Summer morning, and I’d awaken and jump out of my bed, eat a bunch of sugary cereal, and then jam on down the street toward the train tracks to meet my friends. I had a Stingray bike with a tiny front tire, a banana seat, and a tall sissy bar. 5-speed, straight shift. Front wheel had a drum brake like a motorcycle.
The bike was “boss.” It “burned rubber.”
I’d race down the dirt of the levy road, dodging shadows and fallen branches, then leap over a mound of dirt and rumble down a rocky trail to the tracks. Turning north I’d follow the tracks to the second bridge where the creek was wide and deep. Usually I was the first one there, but not every time.
Randy would show up, sometimes with his neighbor Philip. Sometimes Larry would be there. Other friends came and went; I don’t even remember their names. All us boys were in-between the 4th and 5th grades. Lizard hunters, proto-motocross riders. Creek swimmers. Train challengers.
This was the lost Tom Sawyer boyhood of my youth.
The railroad bridge was a quiet place. Overgrown with trees and brush, the creek ran gurgling at a good pace. There were mini-rapids both upstream and downstream, but right around the oily, wooden bridge supports it was almost a pond. Deep enough to swim in, and if I stood it would come up to my neck. Because of broken glass, swimming with shoes was mandatory.
There were always new things to see or find. We’d catch at least one snake a day, but rarely do anything besides hold it for a while then let it go again. Only exceptionally cool snakes would be taken home so that they could escape and scare the bejeezes out of our moms. But there were also alligator lizards, and skinks (with really pretty red or blue tails), dozens of bluebellies, massive bullfrogs, and the occasional swimming turtle. They had the tendency to bite, though.
The really fun stuff was more dangerous. One of our favorites was to jump our bikes into the water. I only did this when I brought my second “junk” bike out. We would zoom down the short hill from the tracks, up a big lump of dirt, and fly 15 feet through the air and into the creek. Another favorite was to huddle under the bridge as a train went by. There was talk of actually lying down the middle of the track and have the train go right over us, but thank God no one actually tried it.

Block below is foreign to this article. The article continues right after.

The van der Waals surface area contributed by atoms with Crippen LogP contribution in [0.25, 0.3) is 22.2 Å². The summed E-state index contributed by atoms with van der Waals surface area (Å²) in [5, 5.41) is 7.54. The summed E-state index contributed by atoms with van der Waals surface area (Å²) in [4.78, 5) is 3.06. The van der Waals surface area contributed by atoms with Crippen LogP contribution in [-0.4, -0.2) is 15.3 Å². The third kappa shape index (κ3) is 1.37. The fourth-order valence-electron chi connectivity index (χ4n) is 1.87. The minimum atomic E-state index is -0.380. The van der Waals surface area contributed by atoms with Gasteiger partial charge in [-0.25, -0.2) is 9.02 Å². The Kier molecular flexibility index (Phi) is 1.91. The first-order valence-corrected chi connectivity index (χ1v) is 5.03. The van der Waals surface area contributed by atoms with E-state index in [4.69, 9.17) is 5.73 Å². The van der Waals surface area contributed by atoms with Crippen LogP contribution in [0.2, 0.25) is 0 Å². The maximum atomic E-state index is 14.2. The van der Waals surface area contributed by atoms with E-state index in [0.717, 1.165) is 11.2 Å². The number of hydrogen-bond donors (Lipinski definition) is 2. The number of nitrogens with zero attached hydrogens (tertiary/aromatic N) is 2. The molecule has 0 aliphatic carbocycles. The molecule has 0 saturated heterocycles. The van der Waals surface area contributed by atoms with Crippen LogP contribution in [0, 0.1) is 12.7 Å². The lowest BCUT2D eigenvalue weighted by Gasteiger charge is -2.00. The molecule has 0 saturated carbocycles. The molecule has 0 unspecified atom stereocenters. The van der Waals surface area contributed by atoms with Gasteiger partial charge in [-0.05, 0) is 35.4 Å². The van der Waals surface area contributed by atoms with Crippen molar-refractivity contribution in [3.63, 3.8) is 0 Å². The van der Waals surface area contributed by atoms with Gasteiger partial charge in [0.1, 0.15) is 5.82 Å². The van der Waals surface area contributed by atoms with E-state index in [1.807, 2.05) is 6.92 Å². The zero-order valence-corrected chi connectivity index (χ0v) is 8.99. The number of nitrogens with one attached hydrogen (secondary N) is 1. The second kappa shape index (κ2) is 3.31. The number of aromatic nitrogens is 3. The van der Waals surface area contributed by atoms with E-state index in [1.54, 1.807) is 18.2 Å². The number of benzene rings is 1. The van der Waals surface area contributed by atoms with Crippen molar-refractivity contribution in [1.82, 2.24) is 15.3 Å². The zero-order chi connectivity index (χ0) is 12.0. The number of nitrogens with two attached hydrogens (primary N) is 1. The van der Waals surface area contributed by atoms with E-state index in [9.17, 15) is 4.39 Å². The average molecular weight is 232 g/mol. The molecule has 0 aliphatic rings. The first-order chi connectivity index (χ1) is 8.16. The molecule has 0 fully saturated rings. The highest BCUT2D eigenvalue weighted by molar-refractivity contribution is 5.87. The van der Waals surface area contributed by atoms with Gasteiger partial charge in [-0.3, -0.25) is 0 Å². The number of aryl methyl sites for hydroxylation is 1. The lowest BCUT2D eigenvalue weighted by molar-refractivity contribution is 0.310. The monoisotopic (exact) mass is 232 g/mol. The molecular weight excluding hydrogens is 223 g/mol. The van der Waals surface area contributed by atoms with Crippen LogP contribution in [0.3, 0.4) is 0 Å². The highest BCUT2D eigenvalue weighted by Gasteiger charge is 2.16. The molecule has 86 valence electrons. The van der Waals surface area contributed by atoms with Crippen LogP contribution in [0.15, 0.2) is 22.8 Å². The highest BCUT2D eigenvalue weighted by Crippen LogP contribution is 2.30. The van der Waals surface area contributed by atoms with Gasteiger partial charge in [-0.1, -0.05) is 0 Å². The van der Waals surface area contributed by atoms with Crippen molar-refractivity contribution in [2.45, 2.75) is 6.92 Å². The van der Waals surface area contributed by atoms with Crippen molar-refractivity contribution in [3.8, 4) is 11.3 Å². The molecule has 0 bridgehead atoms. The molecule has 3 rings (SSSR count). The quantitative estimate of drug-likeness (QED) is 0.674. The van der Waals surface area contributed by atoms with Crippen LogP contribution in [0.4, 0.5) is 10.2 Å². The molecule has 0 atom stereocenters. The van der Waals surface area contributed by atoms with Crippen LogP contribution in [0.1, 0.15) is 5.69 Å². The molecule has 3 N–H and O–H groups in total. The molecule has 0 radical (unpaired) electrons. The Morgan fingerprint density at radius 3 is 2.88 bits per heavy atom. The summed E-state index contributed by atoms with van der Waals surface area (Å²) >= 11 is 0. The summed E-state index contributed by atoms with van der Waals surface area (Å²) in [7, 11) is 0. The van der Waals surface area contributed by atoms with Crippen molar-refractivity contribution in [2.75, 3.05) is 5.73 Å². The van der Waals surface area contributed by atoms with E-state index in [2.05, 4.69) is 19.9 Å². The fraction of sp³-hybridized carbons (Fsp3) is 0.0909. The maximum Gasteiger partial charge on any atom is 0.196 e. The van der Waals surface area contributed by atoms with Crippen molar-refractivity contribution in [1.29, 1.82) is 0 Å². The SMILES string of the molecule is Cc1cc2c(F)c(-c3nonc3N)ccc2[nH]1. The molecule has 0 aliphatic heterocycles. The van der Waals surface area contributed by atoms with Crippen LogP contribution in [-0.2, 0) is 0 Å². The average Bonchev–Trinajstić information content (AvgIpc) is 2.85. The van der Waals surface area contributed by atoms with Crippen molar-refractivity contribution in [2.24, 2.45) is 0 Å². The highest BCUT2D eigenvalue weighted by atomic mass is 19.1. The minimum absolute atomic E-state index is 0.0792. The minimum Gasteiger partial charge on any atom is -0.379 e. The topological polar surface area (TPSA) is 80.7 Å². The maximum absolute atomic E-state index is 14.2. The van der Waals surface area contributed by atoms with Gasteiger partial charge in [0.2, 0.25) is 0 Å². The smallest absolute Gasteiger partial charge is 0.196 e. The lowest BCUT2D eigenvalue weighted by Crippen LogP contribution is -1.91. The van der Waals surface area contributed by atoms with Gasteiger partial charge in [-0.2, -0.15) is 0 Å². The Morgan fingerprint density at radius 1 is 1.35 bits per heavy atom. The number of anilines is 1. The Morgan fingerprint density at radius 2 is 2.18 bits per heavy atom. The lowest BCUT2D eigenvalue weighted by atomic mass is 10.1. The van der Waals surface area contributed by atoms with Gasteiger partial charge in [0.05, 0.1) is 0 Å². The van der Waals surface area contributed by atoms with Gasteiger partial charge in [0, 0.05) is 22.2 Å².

Then one day we found the hiding place of a genuine railroad hobo. Abandoned during the day, apparently this hobo returned at night to sleep in a corrugated metal pipe that ran under the tracks. There was clothes, cans of food, bottles of water, blankets, and a pile of really nasty, dirty magazines. They weren’t like our dad’s Playboy magazines. They were lurid and sleazy; wide open and shocking. We were fascinated, like deer unable to look away from oncoming headlights.
We didn’t know what to do with this forbidden treasure. We were afraid if we simply left it, it would disappear. But no one would dare take it home. We could all imagine the nightmare of it being found. So it was decided we had to find a new hiding place for it.
We searched the surrounding area for a likely place. There were piles of old railroad ties, and boards under grass, and areas where there were piles of concrete. We were surrounded by farmland, and we found what we thought was a perfect place: another corrugated metal pipe on the other side of a barbed wire fence, right below a small tree. It was perfect. It was about a foot wide and hidden by tall grass.
The next day we came out and yes, the treasure was still there. We’d all pour over it, joke about it, ask each other question which none of us truly knew the answer (though it didn’t stop us from bluffing and stating our guesses as fact). We were boys trying to fathom the mysteries of women. We were trying to integrate our knowledge of our mothers, sisters, and girls next door with what we’d learned from the dirty magazines. It was difficult and ultimately frightening.
I think we were all a bit relieved when several days later we came out to find the pipe holding our forbidden treasure was under water. As it turned out, the field was a rice field, and the farmer had come and turned the valve, flooding the area with water from the creek. The water had carried the magazines out into the acres of rice paddies and they were obviously ruined and lost. Our only consolation was that the next day we were treated to the joyous show of a biplane flying right over our heads, dropping sprouts into the fields of water. The daring of the pilot earned our undying admiration, especially after he waved at us from about ten feet off the ground.
After that it was back to normal at the bridge. Snakes, lizards, bicycles, and swimming. Seeing how long we could stand on the train tracks while a train bore down on us. Stupid boy things like that. I’m sure we spent the whole summer out there, but when school started again and the weather grew colder, the place wasn’t as much fun. Things changed, bulldozers pushed things around, and the old wooden railroad bridge was replaced by a new, modern, concrete one. And for some reason they cut down all the surrounding trees.
It was over. The next summer the tracks didn’t hold the same magic, and it took many years to find a place like that again. By that time I was a teenager in a different crowd of friends, and girls were involved, and there was not much innocence left. People had jobs and responsibilities. Car payments had to be made. It was different.
Like Tom Sawyer, we were doomed to grow up.
This has been an excerpt from Jerry’s book All This and a Bucket of Toads. If you enjoyed it, there’s more just a few clicks away! Available in paper and ebook at Amazon.